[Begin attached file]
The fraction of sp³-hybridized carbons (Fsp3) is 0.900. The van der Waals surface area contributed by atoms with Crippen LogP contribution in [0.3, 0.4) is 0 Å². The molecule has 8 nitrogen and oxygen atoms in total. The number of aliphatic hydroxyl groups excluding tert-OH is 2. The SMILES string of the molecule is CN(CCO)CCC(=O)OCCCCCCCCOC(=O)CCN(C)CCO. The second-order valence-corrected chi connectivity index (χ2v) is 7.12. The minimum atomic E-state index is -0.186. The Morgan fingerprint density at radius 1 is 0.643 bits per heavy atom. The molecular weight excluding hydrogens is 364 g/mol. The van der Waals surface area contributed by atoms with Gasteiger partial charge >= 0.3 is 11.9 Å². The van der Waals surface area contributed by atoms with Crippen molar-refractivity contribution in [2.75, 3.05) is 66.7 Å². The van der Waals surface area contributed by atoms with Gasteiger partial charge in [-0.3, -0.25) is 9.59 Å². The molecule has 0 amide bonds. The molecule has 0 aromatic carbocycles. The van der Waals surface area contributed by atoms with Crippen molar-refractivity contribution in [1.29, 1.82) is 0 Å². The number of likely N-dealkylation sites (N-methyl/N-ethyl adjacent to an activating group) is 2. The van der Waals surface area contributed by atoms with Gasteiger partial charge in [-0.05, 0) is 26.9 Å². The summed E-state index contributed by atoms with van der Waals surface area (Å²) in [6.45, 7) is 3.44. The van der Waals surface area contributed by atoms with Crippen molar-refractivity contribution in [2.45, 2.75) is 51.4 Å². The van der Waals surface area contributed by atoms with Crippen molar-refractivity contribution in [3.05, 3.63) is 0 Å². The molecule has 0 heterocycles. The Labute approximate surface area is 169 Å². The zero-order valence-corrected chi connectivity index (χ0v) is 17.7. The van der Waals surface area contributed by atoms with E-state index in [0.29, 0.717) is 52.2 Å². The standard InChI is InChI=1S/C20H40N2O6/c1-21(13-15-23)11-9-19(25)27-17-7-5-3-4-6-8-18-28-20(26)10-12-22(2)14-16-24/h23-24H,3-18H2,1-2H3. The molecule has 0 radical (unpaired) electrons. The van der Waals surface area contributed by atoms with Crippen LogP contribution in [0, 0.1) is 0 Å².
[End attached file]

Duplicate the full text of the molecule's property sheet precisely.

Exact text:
The fraction of sp³-hybridized carbons (Fsp3) is 0.900. The van der Waals surface area contributed by atoms with Crippen LogP contribution in [0.3, 0.4) is 0 Å². The molecule has 8 nitrogen and oxygen atoms in total. The number of aliphatic hydroxyl groups excluding tert-OH is 2. The SMILES string of the molecule is CN(CCO)CCC(=O)OCCCCCCCCOC(=O)CCN(C)CCO. The second-order valence-corrected chi connectivity index (χ2v) is 7.12. The minimum atomic E-state index is -0.186. The Morgan fingerprint density at radius 1 is 0.643 bits per heavy atom. The molecular weight excluding hydrogens is 364 g/mol. The van der Waals surface area contributed by atoms with Gasteiger partial charge >= 0.3 is 11.9 Å². The van der Waals surface area contributed by atoms with Crippen molar-refractivity contribution in [2.75, 3.05) is 66.7 Å². The van der Waals surface area contributed by atoms with Gasteiger partial charge in [-0.3, -0.25) is 9.59 Å². The molecule has 0 amide bonds. The molecule has 0 aromatic carbocycles. The van der Waals surface area contributed by atoms with Crippen molar-refractivity contribution in [1.29, 1.82) is 0 Å². The number of likely N-dealkylation sites (N-methyl/N-ethyl adjacent to an activating group) is 2. The van der Waals surface area contributed by atoms with Gasteiger partial charge in [-0.05, 0) is 26.9 Å². The summed E-state index contributed by atoms with van der Waals surface area (Å²) in [6.45, 7) is 3.44. The van der Waals surface area contributed by atoms with Crippen molar-refractivity contribution in [2.45, 2.75) is 51.4 Å². The van der Waals surface area contributed by atoms with Crippen molar-refractivity contribution in [3.05, 3.63) is 0 Å². The molecule has 0 heterocycles. The Labute approximate surface area is 169 Å². The zero-order valence-corrected chi connectivity index (χ0v) is 17.7. The van der Waals surface area contributed by atoms with E-state index in [0.29, 0.717) is 52.2 Å². The standard InChI is InChI=1S/C20H40N2O6/c1-21(13-15-23)11-9-19(25)27-17-7-5-3-4-6-8-18-28-20(26)10-12-22(2)14-16-24/h23-24H,3-18H2,1-2H3. The molecule has 0 radical (unpaired) electrons. The van der Waals surface area contributed by atoms with Crippen LogP contribution in [0, 0.1) is 0 Å².